What, then, is the situation regarding the three major countries that are doing the most effective job of keeping down the percentage of their population that’s Covid-19 infected: China (58 cases per million), South Korea (211) , and Japan (123)? (Note those stunningly low numbers — and each one of those countries is well past its peak of daily new cases, which the libertarian countries are not.)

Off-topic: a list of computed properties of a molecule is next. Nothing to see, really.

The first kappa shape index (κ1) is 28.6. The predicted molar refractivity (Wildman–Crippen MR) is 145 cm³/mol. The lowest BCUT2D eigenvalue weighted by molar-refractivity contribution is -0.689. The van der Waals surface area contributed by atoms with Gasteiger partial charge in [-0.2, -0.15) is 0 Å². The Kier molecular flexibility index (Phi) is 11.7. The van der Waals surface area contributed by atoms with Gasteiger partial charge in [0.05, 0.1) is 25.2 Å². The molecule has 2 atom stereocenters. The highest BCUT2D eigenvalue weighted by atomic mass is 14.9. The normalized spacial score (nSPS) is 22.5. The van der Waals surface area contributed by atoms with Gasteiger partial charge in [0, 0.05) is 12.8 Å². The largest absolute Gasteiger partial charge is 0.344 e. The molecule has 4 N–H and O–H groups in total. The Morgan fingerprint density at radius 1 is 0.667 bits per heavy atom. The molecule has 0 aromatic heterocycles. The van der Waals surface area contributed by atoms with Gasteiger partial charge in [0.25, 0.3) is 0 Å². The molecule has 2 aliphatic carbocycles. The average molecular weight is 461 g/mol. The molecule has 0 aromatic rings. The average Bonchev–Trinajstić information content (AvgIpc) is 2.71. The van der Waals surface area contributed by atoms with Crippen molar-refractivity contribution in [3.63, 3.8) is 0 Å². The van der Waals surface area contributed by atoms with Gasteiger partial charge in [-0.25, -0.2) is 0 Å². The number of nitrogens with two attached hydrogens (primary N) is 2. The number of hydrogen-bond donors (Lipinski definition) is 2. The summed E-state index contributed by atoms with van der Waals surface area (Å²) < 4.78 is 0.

America’s propaganda organizations blame China for the coronavirus-19 and criticize anyone who publicly advocates China’s model on this, but as more time passes and the U.S. regime’s accusations against China continue to be ‘documented’ only by half-truths and outright lies, a public need increases that what China’s policies actually have been regarding controlling this epidemic become accurately understood. On May 9th, the South China Morning Post bannered “Coronavirus response: China’s military may have filled the gap left by the US but it’s only temporary, experts say”, and ignored even touching upon what China’s policy is and has been regarding coronavirus. On May 8th, they headlined “Coronavirus: China to revive special ‘off-budget bonds’ as pandemic stokes debt dilemma” and said little more than that the Government’s debts were increasing due to the virus: “‘Off-budget doesn’t mean it can be excluded from the overall debt level,’ said David Wang, head of China economics at Credit Suisse.” How that money is being spent is not discussed, other than “increasing the limit for local governments to issue bonds for infrastructure spending.” To the extent that there is specifically a coronavirus policy-response, rather than merely a continuation or amplification of pre-existing economic policies, that’s not mentioned. There are merely ‘filler’ statements, such as “The central government has not announced how the proceeds from the special treasury bonds will be used, but analysts warn they will be wasted if funneled to projects that do not make economic sense.” Whatever China’s specific coronavirus-19 policy-responses are is non-public information.